San Francisco 49ers: Heart Attack Bowl, the Greatest Game Ever
On Saturday, the San Francisco 49ers played in possibly the greatest game in NFL history, and the screams and profanities of joy and misery could be heard bellowing out of my home for miles.
In a playoff matchup that had four lead changes in the final four minutes of regulation—which is an NFL first—how I didn’t have a heart attack is still a medical mystery. When it comes to emotional roller coasters, Saturday’s game was the Kingda Ka.
It began with an ideal 17-0 first quarter lead for the 49ers.
Safety Donte Whitner set the tone with a literal knock-out blow on the goal line that forced a fumble and got things started for Jim Harbaugh’s hard-nosed 49ers.
Yet after five forced turnovers by an elite 49ers defense and special teams unit, the Saints still managed to bring themselves within striking distance. And against a team like the Saints and a quarterback like Drew Brees, the Niners knew they were not safe.
By the fourth quarter the game was neck and neck.
With less than four minutes to go, Drew Brees hit Darren Sproles over the middle for a 44-yard touchdown. The Saints took the lead. I dropped to my knees and accepted the inevitable; our season was undoubtedly over.
I just knew we were destined to fall short of any attempt at a comeback. It has essentially been a decade since we were a winning team. While I was definitely hoping the old ways would return at that moment, it didn’t seem very likely.
I was wrong.
Alex Smith and the 49ers would begin a career-, franchise- and life-changing comeback.
With just about three minutes to go, Smith lofted a perfect pass to Vernon Davis down the sideline for 37 yards.
A few plays later, on 3rd and 7, Alex Smith ran left with great speed on a designed QB sweep and went untouched 27 yards for what appeared to be the game-winning touchdown.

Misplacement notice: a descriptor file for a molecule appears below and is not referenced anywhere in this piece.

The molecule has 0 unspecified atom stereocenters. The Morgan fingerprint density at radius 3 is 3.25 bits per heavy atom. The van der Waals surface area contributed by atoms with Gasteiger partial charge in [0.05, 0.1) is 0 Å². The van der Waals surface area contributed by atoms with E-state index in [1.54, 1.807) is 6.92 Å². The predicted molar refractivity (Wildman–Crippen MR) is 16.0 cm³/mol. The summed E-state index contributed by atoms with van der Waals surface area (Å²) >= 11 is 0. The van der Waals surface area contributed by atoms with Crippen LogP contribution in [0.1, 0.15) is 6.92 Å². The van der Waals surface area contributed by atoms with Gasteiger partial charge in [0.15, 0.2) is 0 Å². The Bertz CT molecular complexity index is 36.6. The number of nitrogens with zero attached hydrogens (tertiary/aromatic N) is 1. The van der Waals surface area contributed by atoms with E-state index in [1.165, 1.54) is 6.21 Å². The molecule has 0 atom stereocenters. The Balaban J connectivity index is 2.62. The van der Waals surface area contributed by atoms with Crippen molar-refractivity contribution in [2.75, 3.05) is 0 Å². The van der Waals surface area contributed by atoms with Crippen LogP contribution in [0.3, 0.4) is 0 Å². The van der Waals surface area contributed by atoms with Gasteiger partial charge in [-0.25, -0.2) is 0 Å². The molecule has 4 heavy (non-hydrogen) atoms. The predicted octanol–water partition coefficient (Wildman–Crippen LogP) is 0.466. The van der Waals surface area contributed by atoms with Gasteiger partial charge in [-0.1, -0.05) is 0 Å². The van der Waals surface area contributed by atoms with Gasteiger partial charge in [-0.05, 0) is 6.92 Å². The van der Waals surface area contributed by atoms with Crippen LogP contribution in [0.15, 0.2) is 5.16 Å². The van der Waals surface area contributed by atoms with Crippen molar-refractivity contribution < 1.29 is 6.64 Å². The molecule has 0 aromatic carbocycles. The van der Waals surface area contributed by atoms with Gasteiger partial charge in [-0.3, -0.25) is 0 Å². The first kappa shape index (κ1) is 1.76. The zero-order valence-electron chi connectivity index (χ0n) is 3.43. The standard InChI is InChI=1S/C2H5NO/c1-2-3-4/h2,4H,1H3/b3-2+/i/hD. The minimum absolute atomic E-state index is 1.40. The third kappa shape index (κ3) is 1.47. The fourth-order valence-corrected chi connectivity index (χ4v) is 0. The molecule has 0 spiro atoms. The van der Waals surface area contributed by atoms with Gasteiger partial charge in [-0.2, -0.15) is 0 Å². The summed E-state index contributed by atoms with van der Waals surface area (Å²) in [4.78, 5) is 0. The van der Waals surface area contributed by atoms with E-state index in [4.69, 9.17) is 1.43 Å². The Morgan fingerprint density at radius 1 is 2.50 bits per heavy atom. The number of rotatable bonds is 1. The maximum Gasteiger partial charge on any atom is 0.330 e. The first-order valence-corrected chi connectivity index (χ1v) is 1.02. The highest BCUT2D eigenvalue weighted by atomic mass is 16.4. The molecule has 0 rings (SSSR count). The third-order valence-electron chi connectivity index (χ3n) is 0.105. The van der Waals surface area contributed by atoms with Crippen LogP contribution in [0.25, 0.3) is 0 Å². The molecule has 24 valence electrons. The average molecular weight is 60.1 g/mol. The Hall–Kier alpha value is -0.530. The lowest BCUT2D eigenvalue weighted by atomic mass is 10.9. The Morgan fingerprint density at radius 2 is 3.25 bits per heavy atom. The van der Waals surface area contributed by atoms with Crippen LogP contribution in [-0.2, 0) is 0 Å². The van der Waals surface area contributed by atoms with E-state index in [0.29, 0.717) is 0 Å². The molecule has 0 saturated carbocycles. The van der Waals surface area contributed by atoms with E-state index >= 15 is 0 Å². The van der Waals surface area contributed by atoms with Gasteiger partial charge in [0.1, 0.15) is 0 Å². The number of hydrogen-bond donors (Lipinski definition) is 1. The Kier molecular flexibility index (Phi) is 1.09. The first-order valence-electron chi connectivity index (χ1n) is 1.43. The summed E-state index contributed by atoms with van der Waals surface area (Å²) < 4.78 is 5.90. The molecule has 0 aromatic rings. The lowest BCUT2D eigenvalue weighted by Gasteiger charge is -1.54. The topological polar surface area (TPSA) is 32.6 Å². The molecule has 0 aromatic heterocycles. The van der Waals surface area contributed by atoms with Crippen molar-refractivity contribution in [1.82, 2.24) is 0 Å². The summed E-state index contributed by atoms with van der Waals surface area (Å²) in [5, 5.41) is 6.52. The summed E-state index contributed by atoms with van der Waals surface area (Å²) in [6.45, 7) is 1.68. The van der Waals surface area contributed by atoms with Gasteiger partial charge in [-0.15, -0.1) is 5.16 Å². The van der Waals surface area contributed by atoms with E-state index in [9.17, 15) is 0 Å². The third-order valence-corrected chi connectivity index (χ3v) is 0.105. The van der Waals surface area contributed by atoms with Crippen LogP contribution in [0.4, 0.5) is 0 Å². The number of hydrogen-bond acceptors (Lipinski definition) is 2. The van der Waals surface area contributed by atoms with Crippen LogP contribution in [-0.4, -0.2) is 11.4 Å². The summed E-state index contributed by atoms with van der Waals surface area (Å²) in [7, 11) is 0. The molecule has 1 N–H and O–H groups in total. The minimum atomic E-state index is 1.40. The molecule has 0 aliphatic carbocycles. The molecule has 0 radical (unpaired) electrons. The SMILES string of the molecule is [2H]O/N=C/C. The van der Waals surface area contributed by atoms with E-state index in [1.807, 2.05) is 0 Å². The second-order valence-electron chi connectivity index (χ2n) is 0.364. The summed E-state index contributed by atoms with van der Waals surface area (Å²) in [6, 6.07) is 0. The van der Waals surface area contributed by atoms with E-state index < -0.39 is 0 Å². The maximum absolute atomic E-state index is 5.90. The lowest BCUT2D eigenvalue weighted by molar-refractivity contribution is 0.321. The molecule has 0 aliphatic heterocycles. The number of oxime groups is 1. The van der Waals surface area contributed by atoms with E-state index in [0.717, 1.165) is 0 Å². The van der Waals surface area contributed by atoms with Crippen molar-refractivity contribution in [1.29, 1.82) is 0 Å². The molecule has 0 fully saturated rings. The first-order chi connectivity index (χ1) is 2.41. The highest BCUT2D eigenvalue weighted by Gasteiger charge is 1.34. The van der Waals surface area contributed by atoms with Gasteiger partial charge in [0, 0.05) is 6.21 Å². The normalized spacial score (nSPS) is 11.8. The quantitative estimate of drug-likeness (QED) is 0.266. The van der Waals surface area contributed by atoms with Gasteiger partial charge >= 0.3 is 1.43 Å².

I cheered and picked up all three of my boys and spun them around. It was an amazing moment, but it dissipate quickly.
Drew Brees—who had broken Dan Marino’s record for passing yards in a season and his own record for best completion percentage—was taking possession with plenty of time left to score.
This game wasn’t over.
With the ball back in the Saints' hands on their own 34, Brees nailed one to monster tight end Jimmy Graham. Graham spun through the great Patrick Willis and Donte Witner and took it 66 yards for the assumed game winning touchdown.
I collapsed to my knees again in devastation. My kids and I were in shock. The great thrill of victory was robbed from us yet again.
But it was at that moment that the 49ers' magic from my childhood felt like it was returning. A familiar and distant feeling was back.
I stood back up.
After the kick-off, the 49ers took over at their own 15 yard line with only 1:32 remaining and a trip to the NFC championship game on the line.
A couple small gains later, a stubborn Alex Smith threw across the middle to the mighty Vernon Davis who took it 47 yards to the 20 with only 31 seconds left.
Will the Niners go all the way?
On the next play, with the weight of Niner Nation on his shoulders, reborn Alex Smith fired a laser into traffic to Davis in the end zone. Davis grabbed it and held on tight.
With just nine seconds left and the reality of what just happened setting in, an emotional Davis broke-out in tears as he walked back to the sideline, escorted my a triumphant 49ers team. Incredible.
The excitement and celebration that filled my house will forever be remembered by my sons and I. I may have even shed a tear or two myself.
The 49ers are now just one game away from the Super Bowl. They are just one win from greatness and immortality. This season has truly been remarkable.
For the first time, I believe this team can win it all.
The New York Giants are playing at a high level right now, but so are the 49ers.
With a win on Sunday, and a win in the Super Bowl, the 2011-12 49ers season may be their greatest ever.
This season has been a privilege to cover and follow. Fingers crossed for Sunday.
This article was originally published in the Benicia Herald.
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